Dr. Anthony Fauci and basketball: A look at the coronavirus expert’s ties to the sport

The man NBA star Stephen Curry recently called “The GOAT” has stood in front of microphones and repeatedly answered questions over the last month. Like many great basketball minds before him, he’s talked about the challenges of defeating the opponent and offered up his gameplan on the best way to do so. When he speaks he’s calm but clear; educated from experience but still learning as the challenges evolve.

The scouting report Warriors coach Steve Kerr provided on him includes skills like “great awareness, excellent communicator, smart decision-maker.”

Duke coach Mike Krzyzewski called him “America’s point guard,” which might seem unusual considering he’s a 5-7, 79-year-old man who never played basketball beyond the high school level.

The man all three of the aforementioned basketball icons have fondly spoken of is Dr. Anthony Fauci, the director of the National Institute of Allergy and Infectious Diseases and a leader in the national fight against the coronavirus (COVID-19) pandemic. 

“Right now we have a team that’s a very powerful team, and that’s the virus, and what we need to do is that we’ve got to play a full-court press,” Fauci said in an interview with Krzyzewski on April 2. “I mean, we can’t let them get the ball on the ground to dribble. We’ve just got to be all over them because that’s the only tool we have right now.”

Fauci has faced stiff competition before. During his senior year at Regis High School in New York, “Fauch,” as he was called then, was the captain of his high school basketball team. As the Wall Street Journal reported, the Regis team took a subway from Manhattan to the Bronx in 1958 for a game against rival Fordham Prep. Regis had only one win in 17 games and Fordham Prep had easily won the teams’ first matchup a few weeks prior. 

“Nobody gave us a chance,” Regis alum John Zeman told the WSJ. “Everyone figured it was going to be a blowout.”

To make matters worse, Fordham Prep was led by Donnie Walsh, an all-city guard who went on to play collegiately at North Carolina, coach the Nuggets and run the Pacers and Knicks in the NBA. The 62 years since have muddied the details of the game but nobody on Regis has forgotten the result: a 64-51 victory for the Tony Fauci-led team.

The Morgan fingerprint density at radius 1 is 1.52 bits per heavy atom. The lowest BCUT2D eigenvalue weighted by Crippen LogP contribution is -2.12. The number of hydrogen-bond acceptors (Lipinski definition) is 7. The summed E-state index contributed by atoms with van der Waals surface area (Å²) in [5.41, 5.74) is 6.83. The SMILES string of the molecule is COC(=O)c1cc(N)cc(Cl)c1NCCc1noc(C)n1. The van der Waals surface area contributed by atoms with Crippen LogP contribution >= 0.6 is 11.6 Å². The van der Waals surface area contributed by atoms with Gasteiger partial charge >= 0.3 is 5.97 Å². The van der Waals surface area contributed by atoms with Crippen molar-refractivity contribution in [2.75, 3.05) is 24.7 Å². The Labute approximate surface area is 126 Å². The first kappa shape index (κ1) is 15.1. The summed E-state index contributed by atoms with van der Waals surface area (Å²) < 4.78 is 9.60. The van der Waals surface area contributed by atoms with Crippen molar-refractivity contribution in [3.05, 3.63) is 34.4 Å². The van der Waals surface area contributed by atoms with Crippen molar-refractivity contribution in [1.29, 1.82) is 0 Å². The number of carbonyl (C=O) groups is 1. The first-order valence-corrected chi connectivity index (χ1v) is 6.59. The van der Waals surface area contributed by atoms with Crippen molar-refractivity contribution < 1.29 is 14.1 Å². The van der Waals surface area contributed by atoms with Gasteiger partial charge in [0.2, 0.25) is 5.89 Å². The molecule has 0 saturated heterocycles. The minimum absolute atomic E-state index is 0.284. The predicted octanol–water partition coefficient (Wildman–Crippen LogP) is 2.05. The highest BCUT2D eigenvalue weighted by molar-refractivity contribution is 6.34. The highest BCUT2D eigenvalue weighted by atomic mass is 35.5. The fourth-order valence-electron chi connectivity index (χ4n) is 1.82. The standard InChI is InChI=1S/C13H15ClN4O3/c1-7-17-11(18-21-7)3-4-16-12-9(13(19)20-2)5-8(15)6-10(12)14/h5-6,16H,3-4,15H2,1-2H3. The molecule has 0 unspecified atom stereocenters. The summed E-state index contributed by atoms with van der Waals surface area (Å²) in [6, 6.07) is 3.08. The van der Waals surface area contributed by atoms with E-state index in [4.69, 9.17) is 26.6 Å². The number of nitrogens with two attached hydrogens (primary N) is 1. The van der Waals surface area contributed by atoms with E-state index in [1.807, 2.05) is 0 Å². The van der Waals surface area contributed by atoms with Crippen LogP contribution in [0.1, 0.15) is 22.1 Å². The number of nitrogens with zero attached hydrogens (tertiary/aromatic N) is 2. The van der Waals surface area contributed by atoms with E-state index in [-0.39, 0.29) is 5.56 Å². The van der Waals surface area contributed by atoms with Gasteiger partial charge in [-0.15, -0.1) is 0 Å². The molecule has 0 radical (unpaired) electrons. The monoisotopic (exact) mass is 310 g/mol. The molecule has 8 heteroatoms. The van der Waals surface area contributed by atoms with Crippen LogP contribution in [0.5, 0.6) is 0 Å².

“I don’t remember this game at all. I don’t remember Fauci,” Walsh told the IndyStar. “I’d like to say ‘I remember him and he’s a tough little guy,’ but I just don’t.”

The Regis players sure remember Fauci, even if Walsh doesn’t. They remember the leadership that was more impactful than the 10.2 points per game he averaged. And six decades later, they haven’t forgotten Fauci leading them to take down Goliath. 

“He wasn’t a yeller, and he wasn’t a rah-rah-rah guy, but everybody looked up to him,” Tom McCorry, a classmate and future college-basketball coach, told the WSJ. “He worked hard and he was very unselfish — kind of the way he shows now. He really is the same person.”

Fauci got his bachelor’s degree from Holy Cross, then graduated first in his 1966 medical class from Cornell Medical College. He took over as director of NIAID in 1984 and has advised six U.S. presidents on HIV/AIDS and other global health viruses like Ebola and Zika. He’s turned into an unlikely celebrity whose gameplan on defeating COVID-19 has become trusted by Curry, Krzyzewski and millions of Americans watching him from home. 

At a White House press briefing on April 1, a reporter asked if Fauci had security. 

“He doesn’t need security. Everybody loves him,” President Donald Trump said. “You know he was a great basketball player. Did anybody know that? He was a little on the short side for the NBA but he was talented. I read this story, he won a game that was unwinnable against a great team and his whole team said, ‘We can’t beat this team’ and he went in and they won the game.”

The coronavirus pandemic has no winners, but Fauci believes there can still be a lot fewer losers.

“We’re not even at halftime,” Fauci told Coach K. “What would be really nice, to continue the analogy, is that if we can just hold our own and then when we get back in the second half, just come out, like, blazing. And that’s what we really need to do; otherwise, this stuff is going to be really, really very harmful to us as a society.”

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